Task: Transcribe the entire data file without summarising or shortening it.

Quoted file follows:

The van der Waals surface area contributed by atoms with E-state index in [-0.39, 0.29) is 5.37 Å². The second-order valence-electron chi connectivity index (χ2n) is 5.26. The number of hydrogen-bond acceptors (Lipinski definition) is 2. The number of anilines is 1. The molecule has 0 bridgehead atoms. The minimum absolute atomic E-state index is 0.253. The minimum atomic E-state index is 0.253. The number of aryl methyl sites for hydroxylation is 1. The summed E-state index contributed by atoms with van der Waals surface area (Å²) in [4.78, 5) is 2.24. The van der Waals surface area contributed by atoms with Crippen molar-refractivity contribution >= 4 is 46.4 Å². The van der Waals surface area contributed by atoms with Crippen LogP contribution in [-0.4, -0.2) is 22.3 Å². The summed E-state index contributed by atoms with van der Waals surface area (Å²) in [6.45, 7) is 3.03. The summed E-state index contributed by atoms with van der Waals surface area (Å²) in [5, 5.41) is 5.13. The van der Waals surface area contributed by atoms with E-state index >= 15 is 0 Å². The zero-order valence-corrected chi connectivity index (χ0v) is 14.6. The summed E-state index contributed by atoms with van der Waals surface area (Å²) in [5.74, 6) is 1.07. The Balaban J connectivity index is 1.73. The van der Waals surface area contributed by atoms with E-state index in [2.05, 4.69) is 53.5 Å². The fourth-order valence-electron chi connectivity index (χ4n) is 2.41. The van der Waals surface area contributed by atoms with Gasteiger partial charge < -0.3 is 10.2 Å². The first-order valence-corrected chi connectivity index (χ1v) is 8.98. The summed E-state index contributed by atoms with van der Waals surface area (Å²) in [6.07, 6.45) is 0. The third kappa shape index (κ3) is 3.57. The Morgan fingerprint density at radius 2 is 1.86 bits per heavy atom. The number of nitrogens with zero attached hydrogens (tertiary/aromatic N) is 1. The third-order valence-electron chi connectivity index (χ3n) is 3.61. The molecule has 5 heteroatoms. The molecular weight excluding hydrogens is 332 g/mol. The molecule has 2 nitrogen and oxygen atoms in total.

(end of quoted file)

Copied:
The van der Waals surface area contributed by atoms with E-state index in [-0.39, 0.29) is 5.37 Å². The second-order valence-electron chi connectivity index (χ2n) is 5.26. The number of hydrogen-bond acceptors (Lipinski definition) is 2. The number of anilines is 1. The molecule has 0 bridgehead atoms. The minimum absolute atomic E-state index is 0.253. The minimum atomic E-state index is 0.253. The number of aryl methyl sites for hydroxylation is 1. The summed E-state index contributed by atoms with van der Waals surface area (Å²) in [4.78, 5) is 2.24. The van der Waals surface area contributed by atoms with Crippen molar-refractivity contribution >= 4 is 46.4 Å². The van der Waals surface area contributed by atoms with Crippen LogP contribution in [-0.4, -0.2) is 22.3 Å². The summed E-state index contributed by atoms with van der Waals surface area (Å²) in [6.45, 7) is 3.03. The summed E-state index contributed by atoms with van der Waals surface area (Å²) in [5, 5.41) is 5.13. The van der Waals surface area contributed by atoms with E-state index >= 15 is 0 Å². The zero-order valence-corrected chi connectivity index (χ0v) is 14.6. The summed E-state index contributed by atoms with van der Waals surface area (Å²) in [5.74, 6) is 1.07. The Balaban J connectivity index is 1.73. The van der Waals surface area contributed by atoms with E-state index in [2.05, 4.69) is 53.5 Å². The fourth-order valence-electron chi connectivity index (χ4n) is 2.41. The van der Waals surface area contributed by atoms with Gasteiger partial charge < -0.3 is 10.2 Å². The first-order valence-corrected chi connectivity index (χ1v) is 8.98. The summed E-state index contributed by atoms with van der Waals surface area (Å²) in [6.07, 6.45) is 0. The third kappa shape index (κ3) is 3.57. The Morgan fingerprint density at radius 2 is 1.86 bits per heavy atom. The number of nitrogens with zero attached hydrogens (tertiary/aromatic N) is 1. The third-order valence-electron chi connectivity index (χ3n) is 3.61. The molecule has 5 heteroatoms. The molecular weight excluding hydrogens is 332 g/mol. The molecule has 2 nitrogen and oxygen atoms in total.